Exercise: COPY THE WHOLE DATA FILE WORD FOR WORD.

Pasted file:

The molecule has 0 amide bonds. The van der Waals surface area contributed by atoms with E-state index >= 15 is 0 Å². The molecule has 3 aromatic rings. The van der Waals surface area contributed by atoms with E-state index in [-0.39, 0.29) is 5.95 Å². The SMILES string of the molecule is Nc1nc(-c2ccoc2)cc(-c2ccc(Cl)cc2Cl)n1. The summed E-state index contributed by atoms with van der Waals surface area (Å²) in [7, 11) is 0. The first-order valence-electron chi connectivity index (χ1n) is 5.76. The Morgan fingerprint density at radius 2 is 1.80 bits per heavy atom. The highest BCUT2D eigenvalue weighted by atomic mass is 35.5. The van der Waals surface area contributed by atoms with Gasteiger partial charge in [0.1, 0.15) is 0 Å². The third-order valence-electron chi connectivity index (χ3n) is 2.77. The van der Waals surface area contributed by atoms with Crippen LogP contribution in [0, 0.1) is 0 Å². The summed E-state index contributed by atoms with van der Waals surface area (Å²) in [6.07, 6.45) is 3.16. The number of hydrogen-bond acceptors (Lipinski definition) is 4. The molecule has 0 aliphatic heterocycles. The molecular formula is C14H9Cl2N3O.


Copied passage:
The molecule has 0 amide bonds. The van der Waals surface area contributed by atoms with E-state index >= 15 is 0 Å². The molecule has 3 aromatic rings. The van der Waals surface area contributed by atoms with E-state index in [-0.39, 0.29) is 5.95 Å². The SMILES string of the molecule is Nc1nc(-c2ccoc2)cc(-c2ccc(Cl)cc2Cl)n1. The summed E-state index contributed by atoms with van der Waals surface area (Å²) in [7, 11) is 0. The first-order valence-electron chi connectivity index (χ1n) is 5.76. The Morgan fingerprint density at radius 2 is 1.80 bits per heavy atom. The highest BCUT2D eigenvalue weighted by atomic mass is 35.5. The van der Waals surface area contributed by atoms with Gasteiger partial charge in [0.1, 0.15) is 0 Å². The third-order valence-electron chi connectivity index (χ3n) is 2.77. The van der Waals surface area contributed by atoms with Crippen LogP contribution in [0, 0.1) is 0 Å². The summed E-state index contributed by atoms with van der Waals surface area (Å²) in [6.07, 6.45) is 3.16. The number of hydrogen-bond acceptors (Lipinski definition) is 4. The molecule has 0 aliphatic heterocycles. The molecular formula is C14H9Cl2N3O.